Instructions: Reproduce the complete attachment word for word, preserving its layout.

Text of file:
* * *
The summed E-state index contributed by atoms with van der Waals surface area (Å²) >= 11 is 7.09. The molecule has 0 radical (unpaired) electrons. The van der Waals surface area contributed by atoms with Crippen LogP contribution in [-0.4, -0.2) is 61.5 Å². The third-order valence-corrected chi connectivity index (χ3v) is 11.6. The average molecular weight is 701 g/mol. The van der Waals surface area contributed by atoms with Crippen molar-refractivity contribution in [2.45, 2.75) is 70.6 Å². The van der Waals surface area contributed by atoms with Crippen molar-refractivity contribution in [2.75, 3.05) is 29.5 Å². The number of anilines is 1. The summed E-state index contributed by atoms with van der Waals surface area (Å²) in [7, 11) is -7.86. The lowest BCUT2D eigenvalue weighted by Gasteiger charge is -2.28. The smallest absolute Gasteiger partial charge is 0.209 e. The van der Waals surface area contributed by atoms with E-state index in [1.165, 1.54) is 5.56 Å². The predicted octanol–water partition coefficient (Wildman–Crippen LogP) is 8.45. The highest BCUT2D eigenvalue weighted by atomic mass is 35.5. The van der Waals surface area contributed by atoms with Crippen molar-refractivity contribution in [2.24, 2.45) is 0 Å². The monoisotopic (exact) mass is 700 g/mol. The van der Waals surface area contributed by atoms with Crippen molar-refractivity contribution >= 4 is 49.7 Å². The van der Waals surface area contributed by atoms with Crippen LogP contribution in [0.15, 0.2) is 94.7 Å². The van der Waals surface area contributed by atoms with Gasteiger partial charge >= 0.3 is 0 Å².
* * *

The summed E-state index contributed by atoms with van der Waals surface area (Å²) >= 11 is 7.09. The molecule has 0 radical (unpaired) electrons. The van der Waals surface area contributed by atoms with Crippen LogP contribution in [-0.4, -0.2) is 61.5 Å². The third-order valence-corrected chi connectivity index (χ3v) is 11.6. The average molecular weight is 701 g/mol. The van der Waals surface area contributed by atoms with Crippen molar-refractivity contribution in [2.45, 2.75) is 70.6 Å². The van der Waals surface area contributed by atoms with Crippen molar-refractivity contribution in [2.75, 3.05) is 29.5 Å². The number of anilines is 1. The summed E-state index contributed by atoms with van der Waals surface area (Å²) in [7, 11) is -7.86. The lowest BCUT2D eigenvalue weighted by Gasteiger charge is -2.28. The smallest absolute Gasteiger partial charge is 0.209 e. The van der Waals surface area contributed by atoms with E-state index in [1.165, 1.54) is 5.56 Å². The predicted octanol–water partition coefficient (Wildman–Crippen LogP) is 8.45. The highest BCUT2D eigenvalue weighted by atomic mass is 35.5. The van der Waals surface area contributed by atoms with Crippen molar-refractivity contribution in [2.24, 2.45) is 0 Å². The monoisotopic (exact) mass is 700 g/mol. The van der Waals surface area contributed by atoms with Crippen molar-refractivity contribution >= 4 is 49.7 Å². The van der Waals surface area contributed by atoms with Crippen LogP contribution in [0.15, 0.2) is 94.7 Å². The van der Waals surface area contributed by atoms with Gasteiger partial charge >= 0.3 is 0 Å².